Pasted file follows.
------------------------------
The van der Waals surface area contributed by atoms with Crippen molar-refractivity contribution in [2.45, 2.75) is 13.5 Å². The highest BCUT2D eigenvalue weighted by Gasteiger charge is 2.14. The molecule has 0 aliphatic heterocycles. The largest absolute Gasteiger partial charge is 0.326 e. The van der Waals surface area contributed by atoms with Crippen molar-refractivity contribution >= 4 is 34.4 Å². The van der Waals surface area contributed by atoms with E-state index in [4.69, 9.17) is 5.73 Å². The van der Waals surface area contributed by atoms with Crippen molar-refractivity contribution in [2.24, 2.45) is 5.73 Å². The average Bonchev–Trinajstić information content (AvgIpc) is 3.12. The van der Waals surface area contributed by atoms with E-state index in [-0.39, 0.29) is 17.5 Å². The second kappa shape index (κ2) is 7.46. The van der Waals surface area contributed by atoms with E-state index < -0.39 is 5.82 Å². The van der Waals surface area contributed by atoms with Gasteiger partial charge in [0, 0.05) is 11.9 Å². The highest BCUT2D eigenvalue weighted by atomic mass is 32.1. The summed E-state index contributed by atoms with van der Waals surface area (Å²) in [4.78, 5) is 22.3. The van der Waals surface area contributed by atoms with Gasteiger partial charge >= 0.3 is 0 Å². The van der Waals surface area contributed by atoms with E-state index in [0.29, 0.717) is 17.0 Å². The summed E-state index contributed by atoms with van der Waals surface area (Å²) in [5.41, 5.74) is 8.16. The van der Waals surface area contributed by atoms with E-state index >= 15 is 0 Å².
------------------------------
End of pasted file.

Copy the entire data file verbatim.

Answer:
The van der Waals surface area contributed by atoms with Crippen molar-refractivity contribution in [2.45, 2.75) is 13.5 Å². The highest BCUT2D eigenvalue weighted by Gasteiger charge is 2.14. The molecule has 0 aliphatic heterocycles. The largest absolute Gasteiger partial charge is 0.326 e. The van der Waals surface area contributed by atoms with Crippen molar-refractivity contribution >= 4 is 34.4 Å². The van der Waals surface area contributed by atoms with E-state index in [4.69, 9.17) is 5.73 Å². The van der Waals surface area contributed by atoms with Crippen molar-refractivity contribution in [2.24, 2.45) is 5.73 Å². The average Bonchev–Trinajstić information content (AvgIpc) is 3.12. The van der Waals surface area contributed by atoms with E-state index in [-0.39, 0.29) is 17.5 Å². The second kappa shape index (κ2) is 7.46. The van der Waals surface area contributed by atoms with E-state index < -0.39 is 5.82 Å². The van der Waals surface area contributed by atoms with Gasteiger partial charge in [0, 0.05) is 11.9 Å². The highest BCUT2D eigenvalue weighted by atomic mass is 32.1. The summed E-state index contributed by atoms with van der Waals surface area (Å²) in [4.78, 5) is 22.3. The van der Waals surface area contributed by atoms with Gasteiger partial charge >= 0.3 is 0 Å². The van der Waals surface area contributed by atoms with E-state index in [0.29, 0.717) is 17.0 Å². The summed E-state index contributed by atoms with van der Waals surface area (Å²) in [5.41, 5.74) is 8.16. The van der Waals surface area contributed by atoms with E-state index >= 15 is 0 Å².